Priceless Vol 2 Number 5


Our Future Depends On It

JSU Has Only Accredited School of

Serving HBCU Alumni, Students, Faculty, Staff and Friends Opinion:

Public Health in Mississippi

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Screening of Miniseries Filmed at Hampton University, a Success

Remembering George H.W. Bush's 'Commitment' to HBCUs

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Free Fall/Winter 2018

McKinney Named Texas Southern's Head Football Coach

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Celebration Bowl: A Tale of Two Players Named Johnson

US Congressman Bobby Scott, actor Richard Brooks, Mrs. Norma B. Harvey, Victoria Rowell, Dr. William R. Harvey and Leslie Cash


Va. –

Hampton University staff, faculty, friends and family walked the red carpet laid out in the lobby of the Cinema Café in Hampton, VA for the launch screening of the six-part miniseries, Jilly.”


absolutely incredible. movie reveals


“I thought the movie was This

the struggles

that families deal with every day in regards to opioid addiction.

It doesn't matter

the race, creed or color, this problem affects all families. I always tell our students to stay away from drugs, because they will ruin your life,” said Hampton University President, Dr. William R. Harvey. “Ms. Rowell was a joy to work with on this project. On her movie debut, my daughter, Leslie, also did an amazing job. Ms. Rowell

and her crew are

Darryl Johnson, Jr. – North Carolina A&T BY A.J. JONES

invited back to Hampton any time.”

“Jacqueline and Jilly” is a six-part miniseries


was filmed on Hampton University’s campus, in VC Suites and the Hampton University Museum, the oldest African American museum in the United States and one of the oldest museums in the state of Virginia. HU staff and students acted

as extras, including Hampton University President, Dr. William R. Harvey, and his daughter, Leslie Cash. The

series stars Victoria

Rowell (“The Young and the Restless”), alongside Richard Brooks, Daphne Maxwell Reid, Nikko Austen Smith and Shannon Wallace. Zachary L. Hines II, Hampton University alum, was the composer for the mini-series.

The first launch screening JACQUELINE AND JILLY PAGE 11

This Edition’s Highlights

Healthy Recipe Editorial

Is There a New Reason for the Season? Fall Kale and Farro Salad

HBCU Sports HBCU Presidents Upcoming Events Scholarships Watch

NSU Versus North Carolina A&T JSU's Public Health Program Celebration Bowl Dell Scholars Program 15 4

14 3 1



Dr. Asgede Hagos, Professor of Mass Communication,

is currently of China’s economic traveling

through Uganda and Burundi, examining the impact


strategy in Africa. His research is supported by a sabbatical leave from Delaware State University while completing the manuscript for In Africa’s Hands: Engagement with China, a Chance for Self-Determination.

Last week, Dr. Hagos published a research update in the form of a commentary

Greensboro, NC – The 2018 Celebration

Bowl, a match up of the Southwestern Athletic Conference (SWAC) champions against the Mid-Eastern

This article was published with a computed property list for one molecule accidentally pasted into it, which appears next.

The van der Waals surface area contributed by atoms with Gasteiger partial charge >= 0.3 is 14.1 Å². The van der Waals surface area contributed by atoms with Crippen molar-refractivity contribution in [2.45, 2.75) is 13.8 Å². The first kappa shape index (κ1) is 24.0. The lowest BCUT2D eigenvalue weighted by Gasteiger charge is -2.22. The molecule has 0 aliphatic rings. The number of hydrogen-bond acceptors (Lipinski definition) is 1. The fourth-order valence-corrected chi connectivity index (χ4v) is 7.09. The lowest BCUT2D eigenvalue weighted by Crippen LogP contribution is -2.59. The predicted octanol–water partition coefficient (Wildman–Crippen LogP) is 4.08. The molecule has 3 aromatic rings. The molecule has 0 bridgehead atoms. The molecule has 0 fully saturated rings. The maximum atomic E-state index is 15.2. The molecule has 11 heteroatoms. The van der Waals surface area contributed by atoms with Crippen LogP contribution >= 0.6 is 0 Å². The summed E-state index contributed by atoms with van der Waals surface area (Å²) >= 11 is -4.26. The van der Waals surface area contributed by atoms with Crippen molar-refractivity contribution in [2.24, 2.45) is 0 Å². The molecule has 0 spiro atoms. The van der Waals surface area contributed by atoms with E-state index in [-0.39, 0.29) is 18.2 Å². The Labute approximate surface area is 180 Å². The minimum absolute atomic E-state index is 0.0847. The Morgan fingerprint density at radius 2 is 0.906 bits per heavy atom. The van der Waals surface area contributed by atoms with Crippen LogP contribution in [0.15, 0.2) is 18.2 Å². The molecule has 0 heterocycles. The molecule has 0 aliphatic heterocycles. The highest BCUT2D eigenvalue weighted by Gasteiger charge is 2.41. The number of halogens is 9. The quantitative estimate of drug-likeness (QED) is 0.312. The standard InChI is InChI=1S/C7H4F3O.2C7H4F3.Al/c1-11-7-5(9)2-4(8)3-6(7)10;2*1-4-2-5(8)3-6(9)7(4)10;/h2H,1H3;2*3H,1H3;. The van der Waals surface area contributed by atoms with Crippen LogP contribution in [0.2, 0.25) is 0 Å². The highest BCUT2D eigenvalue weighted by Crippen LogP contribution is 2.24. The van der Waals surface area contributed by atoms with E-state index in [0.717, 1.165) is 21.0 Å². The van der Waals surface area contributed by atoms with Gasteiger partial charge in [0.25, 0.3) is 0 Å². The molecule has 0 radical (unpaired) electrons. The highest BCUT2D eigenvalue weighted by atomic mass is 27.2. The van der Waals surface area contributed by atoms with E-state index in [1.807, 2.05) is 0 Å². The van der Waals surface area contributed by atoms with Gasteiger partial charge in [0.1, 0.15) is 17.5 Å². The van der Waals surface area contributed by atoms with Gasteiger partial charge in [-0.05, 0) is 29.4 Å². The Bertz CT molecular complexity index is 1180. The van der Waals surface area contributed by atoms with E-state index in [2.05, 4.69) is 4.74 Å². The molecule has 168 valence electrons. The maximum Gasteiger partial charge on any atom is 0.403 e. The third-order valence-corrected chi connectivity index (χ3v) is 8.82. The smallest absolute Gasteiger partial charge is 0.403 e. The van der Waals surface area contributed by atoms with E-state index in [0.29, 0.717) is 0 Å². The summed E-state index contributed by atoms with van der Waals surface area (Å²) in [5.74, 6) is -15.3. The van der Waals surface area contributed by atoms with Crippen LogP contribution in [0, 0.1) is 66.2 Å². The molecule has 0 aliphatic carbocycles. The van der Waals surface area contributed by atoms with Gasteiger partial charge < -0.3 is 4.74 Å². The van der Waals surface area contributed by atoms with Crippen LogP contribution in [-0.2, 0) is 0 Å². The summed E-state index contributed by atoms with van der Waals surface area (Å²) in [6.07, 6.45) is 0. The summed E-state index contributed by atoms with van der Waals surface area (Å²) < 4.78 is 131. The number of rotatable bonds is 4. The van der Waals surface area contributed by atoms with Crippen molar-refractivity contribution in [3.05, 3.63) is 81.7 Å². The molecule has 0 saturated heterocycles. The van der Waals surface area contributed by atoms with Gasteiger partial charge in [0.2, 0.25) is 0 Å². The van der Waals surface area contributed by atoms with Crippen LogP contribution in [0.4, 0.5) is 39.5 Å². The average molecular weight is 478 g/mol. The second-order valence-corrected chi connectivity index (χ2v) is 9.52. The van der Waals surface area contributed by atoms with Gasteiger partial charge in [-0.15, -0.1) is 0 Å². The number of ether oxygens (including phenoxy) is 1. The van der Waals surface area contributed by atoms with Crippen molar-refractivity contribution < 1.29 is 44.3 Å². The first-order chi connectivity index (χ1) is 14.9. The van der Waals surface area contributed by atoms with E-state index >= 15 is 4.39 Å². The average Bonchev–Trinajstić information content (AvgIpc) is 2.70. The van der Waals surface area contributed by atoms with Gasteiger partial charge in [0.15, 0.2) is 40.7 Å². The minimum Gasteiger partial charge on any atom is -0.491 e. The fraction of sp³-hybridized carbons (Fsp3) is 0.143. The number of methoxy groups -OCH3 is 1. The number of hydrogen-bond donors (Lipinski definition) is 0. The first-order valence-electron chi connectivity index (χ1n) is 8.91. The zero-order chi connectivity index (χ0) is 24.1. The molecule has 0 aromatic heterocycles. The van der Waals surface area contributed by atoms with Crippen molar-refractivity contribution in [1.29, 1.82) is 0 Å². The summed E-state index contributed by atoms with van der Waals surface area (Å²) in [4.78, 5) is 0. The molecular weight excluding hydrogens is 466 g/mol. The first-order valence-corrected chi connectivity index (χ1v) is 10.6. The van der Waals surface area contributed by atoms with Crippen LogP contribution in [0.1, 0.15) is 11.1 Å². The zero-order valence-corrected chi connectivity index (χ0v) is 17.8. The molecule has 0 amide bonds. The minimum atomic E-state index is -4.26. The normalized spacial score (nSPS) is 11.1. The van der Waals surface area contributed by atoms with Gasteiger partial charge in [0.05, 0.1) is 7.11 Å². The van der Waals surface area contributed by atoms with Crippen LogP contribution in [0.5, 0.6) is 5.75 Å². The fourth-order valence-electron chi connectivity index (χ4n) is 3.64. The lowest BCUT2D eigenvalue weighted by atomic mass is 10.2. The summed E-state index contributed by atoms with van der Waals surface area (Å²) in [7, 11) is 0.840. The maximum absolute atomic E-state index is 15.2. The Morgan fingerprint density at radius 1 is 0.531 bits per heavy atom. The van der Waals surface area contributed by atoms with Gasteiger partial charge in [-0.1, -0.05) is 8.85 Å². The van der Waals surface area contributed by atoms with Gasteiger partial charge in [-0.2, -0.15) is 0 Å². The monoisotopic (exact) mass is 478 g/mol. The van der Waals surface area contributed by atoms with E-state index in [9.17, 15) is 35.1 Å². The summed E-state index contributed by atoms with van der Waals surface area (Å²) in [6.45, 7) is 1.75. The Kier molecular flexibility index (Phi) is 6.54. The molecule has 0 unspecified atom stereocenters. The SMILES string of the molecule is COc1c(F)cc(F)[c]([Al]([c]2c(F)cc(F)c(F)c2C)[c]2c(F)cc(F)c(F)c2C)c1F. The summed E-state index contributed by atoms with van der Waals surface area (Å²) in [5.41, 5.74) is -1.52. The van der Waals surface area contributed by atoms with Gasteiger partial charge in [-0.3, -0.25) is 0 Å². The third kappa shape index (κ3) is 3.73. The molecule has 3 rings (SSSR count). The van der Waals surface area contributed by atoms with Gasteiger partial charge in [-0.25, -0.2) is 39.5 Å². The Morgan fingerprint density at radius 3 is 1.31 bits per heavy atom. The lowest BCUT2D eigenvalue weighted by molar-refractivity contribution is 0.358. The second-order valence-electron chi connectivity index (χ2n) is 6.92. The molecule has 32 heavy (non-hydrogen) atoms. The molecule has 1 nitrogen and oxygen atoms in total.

Athletic Conference (MEAC)

champions, will be played in Atlanta’s Mercedes Benz Stadium on December 15. North Carolina A&T (9-2) will face off against Alcorn State (9-3) for a rematch of the 2015 Celebration Bowl. The Aggies won the 2015 contest 41-34 but in 2018, both teams have a not-so-secret weapon with the last name of Johnson.

Noah Johnson – Alcorn State Although the phrase “There is no I

in team,” is often used by coaches, Sam Washington, head football coach at North Carolina A&T and Fred McNair, head football coach at Alcorn State will both admit that they each have a unique and extremely talented individual on their team. North

Carolina A&T is fortunate to

have defensive end Darryl Johnson, Jr, who was recently named MEAC defensive player of the year. “He is one of those guys who is willing to put in the extra time and give the


Delaware State Professor Studies China’s Engagement with Africa

for the Delaware State News in Dover,

entitled, “Truths and falsities about China in Africa.” This article summarizes the state of current news coverage about what is increasingly being referred to as “China’s debt-trap diplomacy.”

China’s investments in Africa are driven,

Hagos explains, by that nation’s “insatiable appetite for Africa’s minerals,” and Africa’s own “huge demand for infrastructure financing.” Over the past 20 years, China has advanced hundreds of billions of dollars in loans, grants, aid, and direct investment to nearly all 54 nations on the continent.

Western sources attribute China’s

investment as “Beijing … luring these poor nations into ‘debt traps’ it intends to leverage in its quest for global domination.” Hagos notes that Djibouti, Angola, Ethiopia, Kenya, and the Republic of the Congo have already taken on such heavy loans as to create serious “debt distress.”

however, is the tendency of Western narratives to characterize African leaders and their governments as China’s victims. He points out that “the leaders who negotiated these loans on behalf of their respective peoples are

DELAWARE STATE PAGE 3 What Hagos’ research leads him to reject,

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